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Re: [Cluster-devel] [RFC] readdirplus implementations: xgetdents vs dirreadahead syscalls



Hi,

On 25/07/14 19:28, Zach Brown wrote:
On Fri, Jul 25, 2014 at 07:08:12PM +0100, Steven Whitehouse wrote:
Hi,

On 25/07/14 18:52, Zach Brown wrote:
[snip]
Hmm.  Have you tried plumbing these read-ahead calls in under the normal
getdents() syscalls?

We don't have a filereadahead() syscall and yet we somehow manage to
implement buffered file data read-ahead :).

- z

Well I'm not sure thats entirely true... we have readahead() and we also
have fadvise(FADV_WILLNEED) for that.
Sure, fair enough.  It would have been more precise to say that buffered
file data readers see read-ahead without *having* to use a syscall.

doubt, but how would we tell getdents64() when we were going to read the
inodes, rather than just the file names?
How does transparent file read-ahead know how far to read-ahead, if at
all?
In the file readahead case it has some context, and thats stored in the struct file. Thats where the problem lies in this case, the struct file relates to the directory, and when we then call open, or stat or whatever on some file within that directory, we don't pass the directory's fd to that open call, so we don't have a context to use. We could possibly look through the open fds relating to the process that called open to see if the parent dir of the inode we are opening is in there, in order to find the context to figure out whether to do readahead or not, but...... its not very nice to say the least.

I'm very much in agreement that doing this automatically is best, but that only works when its possible to get a very good estimate of whether the readahead is needed or not. That is much easier for file data than it is for inodes in a directory. If someone can figure out how to get around this problem though, then that is certainly something we'd like to look at.

The problem gets even more tricky in case the user only wants, say, half of the inodes in the directory... how does the kernel know which half?

The idea here is really to give some idea of the kind of performance gains that we might see with the readahead vs xgetdents approaches, and by the sizes of the patches, the relative complexity of the implementations.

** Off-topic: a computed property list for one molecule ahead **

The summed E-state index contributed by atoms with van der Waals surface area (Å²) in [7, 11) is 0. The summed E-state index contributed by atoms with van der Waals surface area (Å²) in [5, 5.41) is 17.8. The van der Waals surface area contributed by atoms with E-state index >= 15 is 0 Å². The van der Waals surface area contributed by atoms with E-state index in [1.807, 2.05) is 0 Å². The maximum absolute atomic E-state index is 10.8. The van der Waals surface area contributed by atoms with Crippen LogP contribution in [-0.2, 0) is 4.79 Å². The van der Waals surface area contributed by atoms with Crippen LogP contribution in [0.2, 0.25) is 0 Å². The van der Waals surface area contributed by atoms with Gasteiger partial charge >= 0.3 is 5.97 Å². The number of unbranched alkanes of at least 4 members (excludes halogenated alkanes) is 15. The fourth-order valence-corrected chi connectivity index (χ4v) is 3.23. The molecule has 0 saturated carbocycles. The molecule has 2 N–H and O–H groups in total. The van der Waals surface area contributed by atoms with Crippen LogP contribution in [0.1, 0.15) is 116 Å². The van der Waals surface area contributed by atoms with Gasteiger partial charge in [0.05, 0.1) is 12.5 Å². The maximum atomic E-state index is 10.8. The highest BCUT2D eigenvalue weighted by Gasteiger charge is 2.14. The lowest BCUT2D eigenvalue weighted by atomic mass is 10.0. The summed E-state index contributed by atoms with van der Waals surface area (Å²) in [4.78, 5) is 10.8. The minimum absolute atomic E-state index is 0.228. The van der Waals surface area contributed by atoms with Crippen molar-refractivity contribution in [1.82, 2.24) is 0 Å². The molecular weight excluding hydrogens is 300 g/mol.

I think overall, the readahead approach is the more flexible... if I had a directory full of files I wanted to truncate for example, it would be possible to use the same readahead to pull in the inodes quickly and then issue the truncates to the pre-cached inodes. That is something that would not be possible using xgetdents. Whether thats useful for real world applications or not remains to be seen, but it does show that it can handle more potential use cases than xgetdents. Also the ability to only readahead an application specific subset of inodes is a useful feature.

There is certainly a discussion to be had about how to specify the inodes that are wanted. Using the directory position is a relatively easy way to do it, and works well when most of the inodes in a directory are wanted. Specifying the file names would work better when fewer inodes are wanted, but then if very few are required, is readahead likely to give much of a gain anyway?... so thats why we chose the approach that we did.

How do the file systems that implement directory read-ahead today deal
with this?
I don't know of one that does - or at least readahead of the directory info itself is one thing (which is relatively easy, and done by many file systems) its reading ahead the inodes within the directory which is more complex, and what we are talking about here.

Just playing devil's advocate here:  It's not at all obvious that adding
more interfaces is necessary to get directory read-ahead working, given
our existing read-ahead implementations.

- z
Thats perfectly ok - we hoped to generate some discussion and they are good questions,

Steve.


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